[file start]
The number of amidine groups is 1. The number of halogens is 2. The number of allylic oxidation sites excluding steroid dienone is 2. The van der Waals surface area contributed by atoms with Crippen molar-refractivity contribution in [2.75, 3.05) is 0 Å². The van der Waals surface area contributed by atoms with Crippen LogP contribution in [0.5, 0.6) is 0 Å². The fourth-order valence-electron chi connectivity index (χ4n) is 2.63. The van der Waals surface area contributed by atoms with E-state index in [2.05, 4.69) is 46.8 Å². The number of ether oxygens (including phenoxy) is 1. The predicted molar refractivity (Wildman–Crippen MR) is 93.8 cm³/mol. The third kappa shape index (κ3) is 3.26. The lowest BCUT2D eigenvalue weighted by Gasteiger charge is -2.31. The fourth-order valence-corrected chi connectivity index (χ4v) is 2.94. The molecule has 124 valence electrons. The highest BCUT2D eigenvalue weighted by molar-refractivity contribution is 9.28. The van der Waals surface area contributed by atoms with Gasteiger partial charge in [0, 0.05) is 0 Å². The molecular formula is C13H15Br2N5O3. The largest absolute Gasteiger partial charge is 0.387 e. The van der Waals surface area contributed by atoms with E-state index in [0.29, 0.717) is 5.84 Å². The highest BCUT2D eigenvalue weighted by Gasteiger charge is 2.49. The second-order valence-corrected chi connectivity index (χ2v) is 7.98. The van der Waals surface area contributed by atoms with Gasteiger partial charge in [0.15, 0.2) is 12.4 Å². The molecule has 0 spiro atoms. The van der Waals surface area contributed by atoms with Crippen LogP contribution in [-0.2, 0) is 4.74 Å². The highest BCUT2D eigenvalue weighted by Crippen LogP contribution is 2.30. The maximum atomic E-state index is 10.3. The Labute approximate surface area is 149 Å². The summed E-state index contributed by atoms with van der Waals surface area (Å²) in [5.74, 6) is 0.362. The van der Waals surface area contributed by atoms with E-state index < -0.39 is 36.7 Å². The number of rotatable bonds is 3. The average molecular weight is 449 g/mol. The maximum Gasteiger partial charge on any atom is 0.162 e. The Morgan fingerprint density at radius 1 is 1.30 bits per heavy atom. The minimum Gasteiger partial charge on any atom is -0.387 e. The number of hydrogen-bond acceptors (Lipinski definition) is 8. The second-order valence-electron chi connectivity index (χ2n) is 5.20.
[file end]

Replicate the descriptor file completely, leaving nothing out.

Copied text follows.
The number of amidine groups is 1. The number of halogens is 2. The number of allylic oxidation sites excluding steroid dienone is 2. The van der Waals surface area contributed by atoms with Crippen molar-refractivity contribution in [2.75, 3.05) is 0 Å². The van der Waals surface area contributed by atoms with Crippen LogP contribution in [0.5, 0.6) is 0 Å². The fourth-order valence-electron chi connectivity index (χ4n) is 2.63. The van der Waals surface area contributed by atoms with E-state index in [2.05, 4.69) is 46.8 Å². The number of ether oxygens (including phenoxy) is 1. The predicted molar refractivity (Wildman–Crippen MR) is 93.8 cm³/mol. The third kappa shape index (κ3) is 3.26. The lowest BCUT2D eigenvalue weighted by Gasteiger charge is -2.31. The fourth-order valence-corrected chi connectivity index (χ4v) is 2.94. The molecule has 124 valence electrons. The highest BCUT2D eigenvalue weighted by molar-refractivity contribution is 9.28. The van der Waals surface area contributed by atoms with Gasteiger partial charge in [0, 0.05) is 0 Å². The molecular formula is C13H15Br2N5O3. The largest absolute Gasteiger partial charge is 0.387 e. The van der Waals surface area contributed by atoms with E-state index in [0.29, 0.717) is 5.84 Å². The highest BCUT2D eigenvalue weighted by Gasteiger charge is 2.49. The second-order valence-corrected chi connectivity index (χ2v) is 7.98. The van der Waals surface area contributed by atoms with Gasteiger partial charge in [0.15, 0.2) is 12.4 Å². The molecule has 0 spiro atoms. The van der Waals surface area contributed by atoms with Crippen LogP contribution in [-0.2, 0) is 4.74 Å². The highest BCUT2D eigenvalue weighted by Crippen LogP contribution is 2.30. The maximum atomic E-state index is 10.3. The Labute approximate surface area is 149 Å². The summed E-state index contributed by atoms with van der Waals surface area (Å²) in [5.74, 6) is 0.362. The van der Waals surface area contributed by atoms with E-state index < -0.39 is 36.7 Å². The number of rotatable bonds is 3. The average molecular weight is 449 g/mol. The maximum Gasteiger partial charge on any atom is 0.162 e. The Morgan fingerprint density at radius 1 is 1.30 bits per heavy atom. The minimum Gasteiger partial charge on any atom is -0.387 e. The number of hydrogen-bond acceptors (Lipinski definition) is 8. The second-order valence-electron chi connectivity index (χ2n) is 5.20.